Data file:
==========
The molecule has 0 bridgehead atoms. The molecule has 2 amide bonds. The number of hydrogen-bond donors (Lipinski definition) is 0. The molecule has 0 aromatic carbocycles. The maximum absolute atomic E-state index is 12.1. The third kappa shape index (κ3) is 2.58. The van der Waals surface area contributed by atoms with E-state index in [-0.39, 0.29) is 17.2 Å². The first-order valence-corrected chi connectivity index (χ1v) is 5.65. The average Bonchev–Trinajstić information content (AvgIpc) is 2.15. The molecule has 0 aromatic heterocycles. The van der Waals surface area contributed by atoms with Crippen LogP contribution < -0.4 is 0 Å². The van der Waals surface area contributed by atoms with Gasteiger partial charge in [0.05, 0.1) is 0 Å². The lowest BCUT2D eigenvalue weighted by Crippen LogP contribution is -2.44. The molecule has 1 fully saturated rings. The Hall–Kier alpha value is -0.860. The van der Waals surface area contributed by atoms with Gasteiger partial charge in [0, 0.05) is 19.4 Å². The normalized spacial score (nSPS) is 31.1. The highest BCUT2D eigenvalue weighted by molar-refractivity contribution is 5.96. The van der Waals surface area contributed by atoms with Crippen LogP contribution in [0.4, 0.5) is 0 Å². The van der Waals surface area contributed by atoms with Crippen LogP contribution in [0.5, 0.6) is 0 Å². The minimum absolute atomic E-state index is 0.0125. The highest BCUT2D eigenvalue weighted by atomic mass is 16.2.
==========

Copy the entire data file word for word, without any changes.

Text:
The molecule has 0 bridgehead atoms. The molecule has 2 amide bonds. The number of hydrogen-bond donors (Lipinski definition) is 0. The molecule has 0 aromatic carbocycles. The maximum absolute atomic E-state index is 12.1. The third kappa shape index (κ3) is 2.58. The van der Waals surface area contributed by atoms with E-state index in [-0.39, 0.29) is 17.2 Å². The first-order valence-corrected chi connectivity index (χ1v) is 5.65. The average Bonchev–Trinajstić information content (AvgIpc) is 2.15. The molecule has 0 aromatic heterocycles. The van der Waals surface area contributed by atoms with Crippen LogP contribution < -0.4 is 0 Å². The van der Waals surface area contributed by atoms with Gasteiger partial charge in [0.05, 0.1) is 0 Å². The lowest BCUT2D eigenvalue weighted by Crippen LogP contribution is -2.44. The molecule has 1 fully saturated rings. The Hall–Kier alpha value is -0.860. The van der Waals surface area contributed by atoms with Gasteiger partial charge in [0, 0.05) is 19.4 Å². The normalized spacial score (nSPS) is 31.1. The highest BCUT2D eigenvalue weighted by molar-refractivity contribution is 5.96. The van der Waals surface area contributed by atoms with Crippen LogP contribution in [0.4, 0.5) is 0 Å². The van der Waals surface area contributed by atoms with Crippen LogP contribution in [0.5, 0.6) is 0 Å². The minimum absolute atomic E-state index is 0.0125. The highest BCUT2D eigenvalue weighted by atomic mass is 16.2.